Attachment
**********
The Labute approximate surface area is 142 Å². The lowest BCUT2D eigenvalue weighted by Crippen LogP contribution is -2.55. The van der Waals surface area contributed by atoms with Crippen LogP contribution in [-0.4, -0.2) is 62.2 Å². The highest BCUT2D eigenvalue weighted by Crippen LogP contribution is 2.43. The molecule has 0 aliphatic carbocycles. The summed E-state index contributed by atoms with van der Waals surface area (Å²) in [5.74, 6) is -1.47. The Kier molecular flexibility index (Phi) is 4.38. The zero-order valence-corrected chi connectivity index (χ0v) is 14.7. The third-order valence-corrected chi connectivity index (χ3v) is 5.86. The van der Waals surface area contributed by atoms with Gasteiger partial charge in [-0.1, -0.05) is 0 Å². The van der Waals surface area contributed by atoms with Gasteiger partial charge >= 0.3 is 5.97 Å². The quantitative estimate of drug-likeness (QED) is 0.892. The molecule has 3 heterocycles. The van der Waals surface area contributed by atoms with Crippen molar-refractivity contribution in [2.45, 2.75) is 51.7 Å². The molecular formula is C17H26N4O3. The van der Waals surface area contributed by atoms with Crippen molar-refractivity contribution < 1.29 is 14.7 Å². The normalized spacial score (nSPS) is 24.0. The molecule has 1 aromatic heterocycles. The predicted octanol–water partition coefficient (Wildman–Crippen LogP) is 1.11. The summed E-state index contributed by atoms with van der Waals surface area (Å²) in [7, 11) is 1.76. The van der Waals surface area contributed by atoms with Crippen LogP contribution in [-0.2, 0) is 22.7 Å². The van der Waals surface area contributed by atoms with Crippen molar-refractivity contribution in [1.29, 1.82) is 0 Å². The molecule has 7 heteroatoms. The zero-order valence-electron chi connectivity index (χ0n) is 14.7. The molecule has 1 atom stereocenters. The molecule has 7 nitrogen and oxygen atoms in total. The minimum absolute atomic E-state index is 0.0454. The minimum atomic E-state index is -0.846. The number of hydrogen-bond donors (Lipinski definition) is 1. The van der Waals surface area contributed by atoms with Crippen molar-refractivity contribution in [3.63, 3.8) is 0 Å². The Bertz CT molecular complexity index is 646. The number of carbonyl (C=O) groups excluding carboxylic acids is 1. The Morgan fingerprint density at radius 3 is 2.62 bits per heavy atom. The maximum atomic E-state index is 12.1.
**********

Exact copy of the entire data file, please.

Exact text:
The Labute approximate surface area is 142 Å². The lowest BCUT2D eigenvalue weighted by Crippen LogP contribution is -2.55. The van der Waals surface area contributed by atoms with Crippen LogP contribution in [-0.4, -0.2) is 62.2 Å². The highest BCUT2D eigenvalue weighted by Crippen LogP contribution is 2.43. The molecule has 0 aliphatic carbocycles. The summed E-state index contributed by atoms with van der Waals surface area (Å²) in [5.74, 6) is -1.47. The Kier molecular flexibility index (Phi) is 4.38. The zero-order valence-corrected chi connectivity index (χ0v) is 14.7. The third-order valence-corrected chi connectivity index (χ3v) is 5.86. The van der Waals surface area contributed by atoms with Gasteiger partial charge in [-0.1, -0.05) is 0 Å². The van der Waals surface area contributed by atoms with Gasteiger partial charge >= 0.3 is 5.97 Å². The quantitative estimate of drug-likeness (QED) is 0.892. The molecule has 3 heterocycles. The van der Waals surface area contributed by atoms with Crippen molar-refractivity contribution in [2.45, 2.75) is 51.7 Å². The molecular formula is C17H26N4O3. The van der Waals surface area contributed by atoms with Crippen molar-refractivity contribution < 1.29 is 14.7 Å². The normalized spacial score (nSPS) is 24.0. The molecule has 1 aromatic heterocycles. The predicted octanol–water partition coefficient (Wildman–Crippen LogP) is 1.11. The summed E-state index contributed by atoms with van der Waals surface area (Å²) in [7, 11) is 1.76. The van der Waals surface area contributed by atoms with Crippen LogP contribution in [-0.2, 0) is 22.7 Å². The van der Waals surface area contributed by atoms with Crippen molar-refractivity contribution in [1.29, 1.82) is 0 Å². The molecule has 7 heteroatoms. The zero-order valence-electron chi connectivity index (χ0n) is 14.7. The molecule has 1 atom stereocenters. The molecule has 7 nitrogen and oxygen atoms in total. The minimum absolute atomic E-state index is 0.0454. The minimum atomic E-state index is -0.846. The number of hydrogen-bond donors (Lipinski definition) is 1. The van der Waals surface area contributed by atoms with Crippen molar-refractivity contribution in [3.63, 3.8) is 0 Å². The Bertz CT molecular complexity index is 646. The number of carbonyl (C=O) groups excluding carboxylic acids is 1. The Morgan fingerprint density at radius 3 is 2.62 bits per heavy atom. The maximum atomic E-state index is 12.1.